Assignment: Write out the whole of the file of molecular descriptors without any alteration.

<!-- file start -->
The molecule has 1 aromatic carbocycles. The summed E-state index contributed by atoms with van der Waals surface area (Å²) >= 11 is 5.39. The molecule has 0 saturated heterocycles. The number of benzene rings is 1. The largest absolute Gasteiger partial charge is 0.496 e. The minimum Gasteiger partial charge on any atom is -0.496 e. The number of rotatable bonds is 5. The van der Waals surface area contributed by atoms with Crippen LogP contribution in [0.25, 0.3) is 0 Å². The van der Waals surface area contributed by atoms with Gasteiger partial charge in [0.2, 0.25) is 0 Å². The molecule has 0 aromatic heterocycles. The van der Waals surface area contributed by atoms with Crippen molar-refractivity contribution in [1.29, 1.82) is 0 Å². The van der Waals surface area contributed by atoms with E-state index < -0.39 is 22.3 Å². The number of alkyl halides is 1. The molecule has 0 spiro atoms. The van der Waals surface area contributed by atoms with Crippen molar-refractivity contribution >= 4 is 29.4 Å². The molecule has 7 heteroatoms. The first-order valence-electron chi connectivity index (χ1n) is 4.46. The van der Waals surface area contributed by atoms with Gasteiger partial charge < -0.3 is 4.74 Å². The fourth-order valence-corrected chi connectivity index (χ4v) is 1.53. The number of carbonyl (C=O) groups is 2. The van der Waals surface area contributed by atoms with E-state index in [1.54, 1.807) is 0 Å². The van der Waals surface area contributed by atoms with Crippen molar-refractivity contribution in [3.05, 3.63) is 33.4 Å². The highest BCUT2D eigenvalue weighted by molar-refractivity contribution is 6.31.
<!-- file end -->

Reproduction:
The molecule has 1 aromatic carbocycles. The summed E-state index contributed by atoms with van der Waals surface area (Å²) >= 11 is 5.39. The molecule has 0 saturated heterocycles. The number of benzene rings is 1. The largest absolute Gasteiger partial charge is 0.496 e. The minimum Gasteiger partial charge on any atom is -0.496 e. The number of rotatable bonds is 5. The van der Waals surface area contributed by atoms with Crippen LogP contribution in [0.25, 0.3) is 0 Å². The van der Waals surface area contributed by atoms with Gasteiger partial charge in [0.2, 0.25) is 0 Å². The molecule has 0 aromatic heterocycles. The van der Waals surface area contributed by atoms with Crippen molar-refractivity contribution in [1.29, 1.82) is 0 Å². The van der Waals surface area contributed by atoms with E-state index < -0.39 is 22.3 Å². The number of alkyl halides is 1. The molecule has 0 spiro atoms. The van der Waals surface area contributed by atoms with Crippen molar-refractivity contribution >= 4 is 29.4 Å². The molecule has 7 heteroatoms. The first-order valence-electron chi connectivity index (χ1n) is 4.46. The van der Waals surface area contributed by atoms with Gasteiger partial charge < -0.3 is 4.74 Å². The fourth-order valence-corrected chi connectivity index (χ4v) is 1.53. The number of carbonyl (C=O) groups is 2. The van der Waals surface area contributed by atoms with E-state index in [1.54, 1.807) is 0 Å². The van der Waals surface area contributed by atoms with Crippen molar-refractivity contribution in [3.05, 3.63) is 33.4 Å². The highest BCUT2D eigenvalue weighted by molar-refractivity contribution is 6.31.